We are running ONLINE lectures throughout 2021-22. Aimed at a general audience, they explore the histories of disability.
UK Disability History Month: 2021
A joint venture between Manchester Metropolitan University, Manchester City Council and Manchester Central Library to celebrate UK Disability History Month, November 2021. For more details of #UKDHM see here.
Jaipreet Virdi: Hearing Happiness: Deafness Cures in History 3/11/21
Dr Jaipreet Virdi is an award-winning historian, whose histories of deafness in the 20th century draws on her own experience of hearing loss.
She explores the experience of hearing loss, and attempts to ‘cure’ deafness in Anglo-American culture in the 19th and 20th centuries. She shows that deafness was a widespread experience, and examines the evolution of hearing technologies – particularly hearing aids – as objects of desire as well as assistive technology.
Dr Jaipreet Virdi is Assistant Professor in History at the University of Delaware. She is an award -winning historian of deafness, technology and medicine, and a disability activist. Her first book, Hearing Happiness: Deafness Cures in History raises pivotal questions about deafness in American society and the endless quest for a cure.
Kathryn Hurlock: Pilgrimage and Miracle Cures in Manchester 10/11/21
Dr Kathryn Hurlock is an expert on the history of pilgrimage, and this lecture explores how disabled people in North-West sought miracle cures through pilgrimage in the 19th and 20th centuries.
Emma-Jayne Graham: Disability in Ancient Rome 17/11/21
Dr Emma-Jayne Graham is an historian of Ancient Rome, focusing on disability and impaired mobility. She will examine the votives, or models of body parts, made by or for disabled people and explore the experience of disability in the classical world. This is a joint paper with the Manchester Classical Association and Manchester Centre for Public History and Heritage.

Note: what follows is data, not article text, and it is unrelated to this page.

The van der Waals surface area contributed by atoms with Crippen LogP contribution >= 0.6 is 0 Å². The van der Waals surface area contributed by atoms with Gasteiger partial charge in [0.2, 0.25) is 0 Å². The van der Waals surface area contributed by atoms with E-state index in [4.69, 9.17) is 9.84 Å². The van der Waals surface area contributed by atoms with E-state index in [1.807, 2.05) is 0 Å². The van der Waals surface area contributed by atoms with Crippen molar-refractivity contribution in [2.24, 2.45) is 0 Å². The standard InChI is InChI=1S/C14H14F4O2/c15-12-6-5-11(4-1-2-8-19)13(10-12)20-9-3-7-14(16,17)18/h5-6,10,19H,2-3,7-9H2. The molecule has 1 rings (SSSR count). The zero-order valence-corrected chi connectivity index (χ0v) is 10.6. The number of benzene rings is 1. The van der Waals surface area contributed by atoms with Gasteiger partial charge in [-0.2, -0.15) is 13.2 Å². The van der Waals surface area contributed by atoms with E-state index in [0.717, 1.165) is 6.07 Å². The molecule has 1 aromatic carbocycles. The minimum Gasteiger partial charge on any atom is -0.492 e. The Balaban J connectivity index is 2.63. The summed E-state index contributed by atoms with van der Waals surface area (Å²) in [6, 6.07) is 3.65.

Dr Emma-Jayne Graham is a Senior Lecturer in Classical Studies at the Open University with expertise in Ancient Rome. She uses archaeological remains to explore ideas about religion and disability in Roman Italy, her most recent book is Reassembling Religion in Roman Italy (2021).
Simon Jarrett: Intellectual Disability in England 1750-1900 24/11/21
Dr Simon Jarrett has spent many years working with people with learning disabilities and autism, and in this talk he explores how the idea of intellectual disability was developed in the 18th-20th centuries.
Dr Jarrett traces the little-known lives of people with learning disabilities from the communities of eighteenth-century England to the nineteenth-century asylum and care in today’s society. Using evidence from civil and criminal court-rooms, joke books, slang dictionaries, novels, art and caricature, this talk brings into sharp focus the lives of people often seen as the most marginalized in society.
Dr Simon Jarrett is an honorary research fellow at Birkbeck College, London. Having spent many years working with people with learning difficulties and with autism, he now advises local authorities and the NHS on improving services. In his recent book Those They Called Idiots: The Idea of the Disabled Mind from 1750 to the Present day (2020) he explores emerging ideas of intelligence, race and disability.
International Day of Disabled People 3rd December 2021
A joint celebration of the International Day of Disabled People, the UK’s celebration of disabled people inspired by the UN initiative: International Day of People with Disabilities 1-4 pm between Manchester Council, Manchester Metropolitan University and Manchester Central Library.
- Recorded short talks about the history of disability
- A discussion panel addressing the histories, cultures and experiences of disability
- Prof Sara Ryan on disability and activism
- Live music
- Short presentations drawn from Manchester’s Disabled People’s Archive